Monday’s Boston Globe had a nice article, titled “Environmental cues affect how much you eat,” by Judy Foreman on the Situation of Eating. We’ve included the introduction below.
* * *
Next time you sit down to dinner, dim the lights – but not too much. Both bright light and dim light may make you eat more. Watch the background music, too. If it’s too fast, you’ll eat fast, and therefore more; too slow and you’ll keep eating. And think small for plates – a portion that looks skimpy on a dinner plate looks ample on a salad plate.
The more that researchers study obesity, the more they are finding that portion control is key to successful weight loss. Often, people think they’re eating much less than really are. And these perceptions can be influenced, often outside our conscious awareness, by environmental cues, including lights and music.
* * *
“The big danger . . . is that we all think we are too smart to be influenced by environmental cues. . . . The good news is that it is very easy to reverse these cues and to just as mindlessly eat less.”
* * *
To access the entire article, including tips on what might be done to influence the situation that is otherwise influencing us, click here.
* * *
Below is six-minute interview of Brian Wansink in which he discusses several situational factors influencing what we eat and how much we enjoy it.
For a a more complete description and analysis of the situation of eating, see the law review article Broken Scales: Obesity and Justice in America by Situationist contributors Adam Benforado, Jon Hanson, and David Yosfion.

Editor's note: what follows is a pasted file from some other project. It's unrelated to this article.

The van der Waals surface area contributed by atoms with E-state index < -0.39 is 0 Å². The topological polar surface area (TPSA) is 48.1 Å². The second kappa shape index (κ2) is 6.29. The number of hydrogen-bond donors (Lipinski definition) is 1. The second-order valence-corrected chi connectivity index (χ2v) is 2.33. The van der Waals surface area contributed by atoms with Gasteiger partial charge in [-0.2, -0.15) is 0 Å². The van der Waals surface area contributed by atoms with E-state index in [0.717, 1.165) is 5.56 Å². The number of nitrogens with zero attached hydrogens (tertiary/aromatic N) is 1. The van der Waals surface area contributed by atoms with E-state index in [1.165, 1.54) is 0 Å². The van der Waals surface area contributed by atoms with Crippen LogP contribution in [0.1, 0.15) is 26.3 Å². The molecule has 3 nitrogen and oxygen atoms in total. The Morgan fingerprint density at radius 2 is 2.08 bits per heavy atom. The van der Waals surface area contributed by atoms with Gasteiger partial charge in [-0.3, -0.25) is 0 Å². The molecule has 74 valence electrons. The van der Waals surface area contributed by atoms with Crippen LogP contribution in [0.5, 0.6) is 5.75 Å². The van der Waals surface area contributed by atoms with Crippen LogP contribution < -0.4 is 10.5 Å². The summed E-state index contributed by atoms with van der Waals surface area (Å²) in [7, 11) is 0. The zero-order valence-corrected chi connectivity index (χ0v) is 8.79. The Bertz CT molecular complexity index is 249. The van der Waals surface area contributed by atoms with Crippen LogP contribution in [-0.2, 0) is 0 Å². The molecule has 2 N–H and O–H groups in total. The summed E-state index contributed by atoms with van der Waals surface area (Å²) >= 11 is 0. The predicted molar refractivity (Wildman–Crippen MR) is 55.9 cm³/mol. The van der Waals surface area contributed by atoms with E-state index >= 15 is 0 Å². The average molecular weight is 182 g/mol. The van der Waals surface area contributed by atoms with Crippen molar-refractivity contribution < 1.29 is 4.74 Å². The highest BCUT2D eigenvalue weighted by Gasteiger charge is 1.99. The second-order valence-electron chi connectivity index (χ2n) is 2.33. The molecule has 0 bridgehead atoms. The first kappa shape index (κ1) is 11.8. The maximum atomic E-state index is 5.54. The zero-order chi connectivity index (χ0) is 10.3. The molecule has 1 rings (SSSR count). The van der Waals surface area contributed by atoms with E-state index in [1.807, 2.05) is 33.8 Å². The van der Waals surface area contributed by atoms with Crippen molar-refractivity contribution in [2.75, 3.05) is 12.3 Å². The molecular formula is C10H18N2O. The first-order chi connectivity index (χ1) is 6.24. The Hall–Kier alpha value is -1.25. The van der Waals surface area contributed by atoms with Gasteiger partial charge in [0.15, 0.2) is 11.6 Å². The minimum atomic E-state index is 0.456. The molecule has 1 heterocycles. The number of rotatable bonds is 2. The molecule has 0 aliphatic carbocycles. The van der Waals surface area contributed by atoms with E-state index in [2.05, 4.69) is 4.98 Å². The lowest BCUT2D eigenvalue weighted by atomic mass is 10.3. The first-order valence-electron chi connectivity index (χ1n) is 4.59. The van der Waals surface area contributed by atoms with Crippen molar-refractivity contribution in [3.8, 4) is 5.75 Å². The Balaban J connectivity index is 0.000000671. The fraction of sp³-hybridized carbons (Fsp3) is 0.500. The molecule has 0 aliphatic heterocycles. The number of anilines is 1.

In case you missed Morgan’s Spurlock’ 2004 Academy-Award-Nominated documentary, Supersize Me, which explores some of the situational sources of obesity, you can watch the 100-minute movie below.
For those interested, here is a list of related Situationist posts to date: “The Situation of Eating,” “The Situation of the Dreaded ‘Freshman 15′,” “Our Situation Is What We Eat,” “Social Networks,” “Common Cause: Combating the Epidemics of Obesity and Evil,” “The Situation of Fatness = Our ‘Obesogenic’ Society,” “Innovative Policy: Zoning for Health,” “Situational Obesity, or, Friends Don’t Let Friends Eat and Veg,” “McDonalds tastes better than McDonalds, if it’s packaged right,” “The Science of Addiction, The Myth of Choice,” “The Situation of our Food – Part I,” “The Situation of Our Food – Part II,” “The Situation of Our Food – Part III,” and “The Situation of our Food – Part IV.”